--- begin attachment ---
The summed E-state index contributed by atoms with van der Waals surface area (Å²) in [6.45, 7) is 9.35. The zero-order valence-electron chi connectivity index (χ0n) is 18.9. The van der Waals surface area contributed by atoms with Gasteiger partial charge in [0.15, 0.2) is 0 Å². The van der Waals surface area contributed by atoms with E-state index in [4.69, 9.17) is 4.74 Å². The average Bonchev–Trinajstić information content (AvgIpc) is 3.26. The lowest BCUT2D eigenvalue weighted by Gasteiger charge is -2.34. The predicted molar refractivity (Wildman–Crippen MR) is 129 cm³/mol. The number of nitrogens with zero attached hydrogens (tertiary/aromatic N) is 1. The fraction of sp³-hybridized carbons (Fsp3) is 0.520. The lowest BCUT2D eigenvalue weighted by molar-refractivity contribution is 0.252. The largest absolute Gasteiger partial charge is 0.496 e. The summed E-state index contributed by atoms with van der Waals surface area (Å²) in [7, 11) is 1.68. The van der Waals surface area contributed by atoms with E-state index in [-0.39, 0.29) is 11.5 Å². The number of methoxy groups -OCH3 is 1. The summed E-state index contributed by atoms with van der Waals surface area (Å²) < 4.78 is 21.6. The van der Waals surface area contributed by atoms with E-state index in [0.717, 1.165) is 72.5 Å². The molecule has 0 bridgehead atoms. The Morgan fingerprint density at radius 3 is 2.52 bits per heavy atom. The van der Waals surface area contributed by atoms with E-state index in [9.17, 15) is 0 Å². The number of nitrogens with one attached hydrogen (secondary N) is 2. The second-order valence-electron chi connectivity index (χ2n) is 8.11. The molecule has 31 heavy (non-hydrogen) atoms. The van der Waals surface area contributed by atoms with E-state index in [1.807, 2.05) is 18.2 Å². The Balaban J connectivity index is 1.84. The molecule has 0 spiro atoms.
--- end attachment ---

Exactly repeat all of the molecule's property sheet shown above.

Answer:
The summed E-state index contributed by atoms with van der Waals surface area (Å²) in [6.45, 7) is 9.35. The zero-order valence-electron chi connectivity index (χ0n) is 18.9. The van der Waals surface area contributed by atoms with Gasteiger partial charge in [0.15, 0.2) is 0 Å². The van der Waals surface area contributed by atoms with E-state index in [4.69, 9.17) is 4.74 Å². The average Bonchev–Trinajstić information content (AvgIpc) is 3.26. The lowest BCUT2D eigenvalue weighted by Gasteiger charge is -2.34. The predicted molar refractivity (Wildman–Crippen MR) is 129 cm³/mol. The number of nitrogens with zero attached hydrogens (tertiary/aromatic N) is 1. The fraction of sp³-hybridized carbons (Fsp3) is 0.520. The lowest BCUT2D eigenvalue weighted by molar-refractivity contribution is 0.252. The largest absolute Gasteiger partial charge is 0.496 e. The summed E-state index contributed by atoms with van der Waals surface area (Å²) in [7, 11) is 1.68. The van der Waals surface area contributed by atoms with E-state index in [-0.39, 0.29) is 11.5 Å². The number of methoxy groups -OCH3 is 1. The summed E-state index contributed by atoms with van der Waals surface area (Å²) < 4.78 is 21.6. The van der Waals surface area contributed by atoms with E-state index in [0.717, 1.165) is 72.5 Å². The molecule has 0 bridgehead atoms. The Morgan fingerprint density at radius 3 is 2.52 bits per heavy atom. The van der Waals surface area contributed by atoms with E-state index in [9.17, 15) is 0 Å². The number of nitrogens with one attached hydrogen (secondary N) is 2. The second-order valence-electron chi connectivity index (χ2n) is 8.11. The molecule has 31 heavy (non-hydrogen) atoms. The van der Waals surface area contributed by atoms with E-state index in [1.807, 2.05) is 18.2 Å². The Balaban J connectivity index is 1.84. The molecule has 0 spiro atoms.